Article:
The U.S. Department of Defense (DoD) Tactical Defense Media interviewed Gal Luft, Co-Director of the Institute for the Analysis of Global Security (IAGS), the publisher of the Journal of Energy Security , on a potential role of biofuels in a military’s energy mix, and a military’s potential role in biofuels development. According to Luft, “With respect to biofuels, the only role I see for the military is in the testing and certification of fuels to make sure they can be used should they prove economically viable. What I don’t want to see from the military is mass adoption of fuels that are in many cases much more expensive – [as] this would come at the expense of other needs.” Read more directly from November 2013 DoD Power, Energy & Propulsion.
This December 2013 presentation by the U.S. Army Deputy Assistant Secretary for Energy and Sustainability, Richard Kidd, provides a comprehensive summary of the Army’s 2013 energy efficiency progress across its energy trio framework focused on bases, soldier and vehicle power. Read more at the Army’s Homepage.
As part of the U.S. Department of Defense latest plan to increase military energy efficiency after spending $157.5 million on energy in 2013 fiscal year, the U.S. Air Force in Europe and Air Force Africa (USAFE-AFAFRICA) implemented a Residential Energy Efficiency Program (REEP). The program employs energy monitors that record electricity usage to raise awareness among the base residents how much energy they use and at what cost. The UK Royal Air Force base in Lakenheath, England, the first one to implement the REEP, has slashed electricity use and gas consumption by 30% among the residents participating in the program. Read more at American Chemistry.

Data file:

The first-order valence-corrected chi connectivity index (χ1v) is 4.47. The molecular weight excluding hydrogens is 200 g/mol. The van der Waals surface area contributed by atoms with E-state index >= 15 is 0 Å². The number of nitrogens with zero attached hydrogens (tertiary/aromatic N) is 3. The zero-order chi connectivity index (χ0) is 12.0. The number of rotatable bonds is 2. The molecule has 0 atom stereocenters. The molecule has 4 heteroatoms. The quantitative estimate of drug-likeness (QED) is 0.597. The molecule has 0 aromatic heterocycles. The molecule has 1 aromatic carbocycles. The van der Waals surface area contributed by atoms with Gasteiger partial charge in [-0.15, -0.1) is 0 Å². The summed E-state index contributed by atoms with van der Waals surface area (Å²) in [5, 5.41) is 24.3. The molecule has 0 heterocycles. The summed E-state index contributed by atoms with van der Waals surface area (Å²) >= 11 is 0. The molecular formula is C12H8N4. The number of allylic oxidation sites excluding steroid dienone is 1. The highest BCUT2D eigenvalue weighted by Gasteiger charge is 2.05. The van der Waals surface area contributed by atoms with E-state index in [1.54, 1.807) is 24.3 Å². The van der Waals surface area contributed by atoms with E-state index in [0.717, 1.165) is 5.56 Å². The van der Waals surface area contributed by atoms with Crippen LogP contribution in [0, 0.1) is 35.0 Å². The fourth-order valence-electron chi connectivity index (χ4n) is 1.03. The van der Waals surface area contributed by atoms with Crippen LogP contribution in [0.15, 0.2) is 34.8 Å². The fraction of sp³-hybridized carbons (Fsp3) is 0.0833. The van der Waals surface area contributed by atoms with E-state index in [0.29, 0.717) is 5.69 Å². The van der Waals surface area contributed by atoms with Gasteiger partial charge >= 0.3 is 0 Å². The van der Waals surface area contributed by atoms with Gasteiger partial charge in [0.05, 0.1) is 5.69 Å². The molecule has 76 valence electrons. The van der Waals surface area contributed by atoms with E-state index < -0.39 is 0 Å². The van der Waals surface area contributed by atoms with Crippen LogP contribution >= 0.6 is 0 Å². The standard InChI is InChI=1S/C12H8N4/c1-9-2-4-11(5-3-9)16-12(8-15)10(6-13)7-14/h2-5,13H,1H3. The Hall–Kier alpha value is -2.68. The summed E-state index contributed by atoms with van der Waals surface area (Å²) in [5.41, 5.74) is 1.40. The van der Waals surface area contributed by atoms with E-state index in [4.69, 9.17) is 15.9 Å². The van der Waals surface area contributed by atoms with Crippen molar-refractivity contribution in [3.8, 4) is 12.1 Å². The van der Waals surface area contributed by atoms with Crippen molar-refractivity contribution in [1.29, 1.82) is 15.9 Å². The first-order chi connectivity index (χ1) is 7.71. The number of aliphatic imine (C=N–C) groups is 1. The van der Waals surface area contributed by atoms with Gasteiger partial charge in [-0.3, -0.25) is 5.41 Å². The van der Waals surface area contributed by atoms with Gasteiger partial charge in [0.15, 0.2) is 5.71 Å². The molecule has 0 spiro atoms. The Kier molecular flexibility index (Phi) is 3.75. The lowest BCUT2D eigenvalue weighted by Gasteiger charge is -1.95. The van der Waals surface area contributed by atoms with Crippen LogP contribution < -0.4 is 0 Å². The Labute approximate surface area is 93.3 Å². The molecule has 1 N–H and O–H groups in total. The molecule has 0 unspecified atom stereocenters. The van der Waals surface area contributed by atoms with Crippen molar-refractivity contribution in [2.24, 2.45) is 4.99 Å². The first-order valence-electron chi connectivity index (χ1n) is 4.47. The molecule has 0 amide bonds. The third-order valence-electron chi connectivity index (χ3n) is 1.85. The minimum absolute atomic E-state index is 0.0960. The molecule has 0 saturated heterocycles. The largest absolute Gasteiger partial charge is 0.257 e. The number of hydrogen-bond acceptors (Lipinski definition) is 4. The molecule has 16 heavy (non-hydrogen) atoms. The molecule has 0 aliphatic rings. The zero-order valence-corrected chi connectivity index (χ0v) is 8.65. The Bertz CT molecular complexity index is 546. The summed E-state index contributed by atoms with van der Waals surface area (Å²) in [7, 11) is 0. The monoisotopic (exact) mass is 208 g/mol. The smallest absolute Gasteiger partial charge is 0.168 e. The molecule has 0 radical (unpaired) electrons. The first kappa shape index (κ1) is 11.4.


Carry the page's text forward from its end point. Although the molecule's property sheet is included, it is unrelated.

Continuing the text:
U.S. Marine base camps throughout the Middle East have embarked on solar photovoltaic (PV) panels to lower expenses. In addition to already using solar power to power off-grid ground structures and battery packs, the Marines are currently testing solar powered vests which will enable Marines to function effectively in hard-to-supply locations for longer periods, while reducing logistical and physical challenges. Joining the Navy and Air Force renewable energy efforts, the Marines are working toward achieving 50 percent higher energy efficiency on the battlefield by 2025. Read more on U.S. Marines portable solar initiatives at Clean Technica.